Solemn presence: Attila F. Kovàcs’ Holocaust museum opens in Budapest

Solemn presence: Attila F. Kovàcs’ Holocaust museum opens in Budapest

In an up-and-coming district of central Budapest, passers-by wouldn’t be able to miss the solemn presence of a set of dark twin towers linked at high level by a shimmering Star of David, emerging from the site of the former Józsefváros railway station. Commissioned by the state to mark the 70th anniversary of the Holocaust in Hungary, the towers announce the presence of the new holocaust museum and education centre of Budapest, by architect Attila F. Kovács.

The scale of the existing 19th century railway station and flanking ancillary buildings presented a challenge for conversion to 21st century exhibition standards. A new underground exhibition hall, located in front of the main station on the site of the old tracks, provided the solution and formed the new museum entrance. Accessed by a grand external stairway, the funnel-like space houses the main exhibition and unites the basements of the existing buildings, establishing a circulatory artery for the museum complex.

F. Kovács saw the station building as a statue sinking into ‘a sea of stones,’ becoming a monument itself. The station has been carefully restored, accommodating a 200-seat conference room, flexible exhibition space, café and bookshop. Accessed from below, gigantic basalt stones on the roof of the new exhibition hall lend the impression that the station is indeed sinking.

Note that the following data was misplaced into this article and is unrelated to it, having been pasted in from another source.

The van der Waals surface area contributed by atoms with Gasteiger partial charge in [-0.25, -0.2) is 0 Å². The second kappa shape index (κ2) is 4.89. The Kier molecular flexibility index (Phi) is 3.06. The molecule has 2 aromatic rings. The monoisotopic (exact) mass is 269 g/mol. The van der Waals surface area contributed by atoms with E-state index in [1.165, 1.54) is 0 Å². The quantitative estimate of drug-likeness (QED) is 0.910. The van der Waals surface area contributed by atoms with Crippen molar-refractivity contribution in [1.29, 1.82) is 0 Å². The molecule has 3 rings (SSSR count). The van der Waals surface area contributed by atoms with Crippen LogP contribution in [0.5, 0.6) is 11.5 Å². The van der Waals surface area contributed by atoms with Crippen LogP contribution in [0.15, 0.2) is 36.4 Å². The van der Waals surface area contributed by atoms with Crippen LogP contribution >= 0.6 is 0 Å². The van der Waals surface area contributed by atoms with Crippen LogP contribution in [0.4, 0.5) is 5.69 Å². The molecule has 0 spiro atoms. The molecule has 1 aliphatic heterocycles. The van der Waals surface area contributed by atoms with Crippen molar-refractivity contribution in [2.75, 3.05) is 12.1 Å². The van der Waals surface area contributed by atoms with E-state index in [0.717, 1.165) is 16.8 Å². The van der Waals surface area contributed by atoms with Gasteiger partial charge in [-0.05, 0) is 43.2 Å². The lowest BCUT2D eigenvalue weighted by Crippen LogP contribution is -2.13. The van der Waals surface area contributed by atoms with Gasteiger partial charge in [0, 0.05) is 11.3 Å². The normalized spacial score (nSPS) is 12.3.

The facades of the identical flanking buildings were remodelled with exposed concrete walls wrapped in a patterned cage of iron reinforcement rods, symbolic of imprisonment. The 20m high towers, drawing on an earlier installation by F. Kovács for the Holocaust Museum of the southeastern Hungarian city of Hódmezővásárhely, are angled to form a powerful optical illusion. From certain perspectives, the blocks converge and The Star of David shines out, but moving on from this perspective, the towers are torn apart.

The palette of materials pays homage to the railway route along which Jews were transported to Auschwitz during the Second World War, seeking to express the raw emotion a building of this nature provokes. ‘I was enchanted by the scale and the effect of the materials, how they work together, and the sensation of time, and loneliness,’ said F. Kovács.

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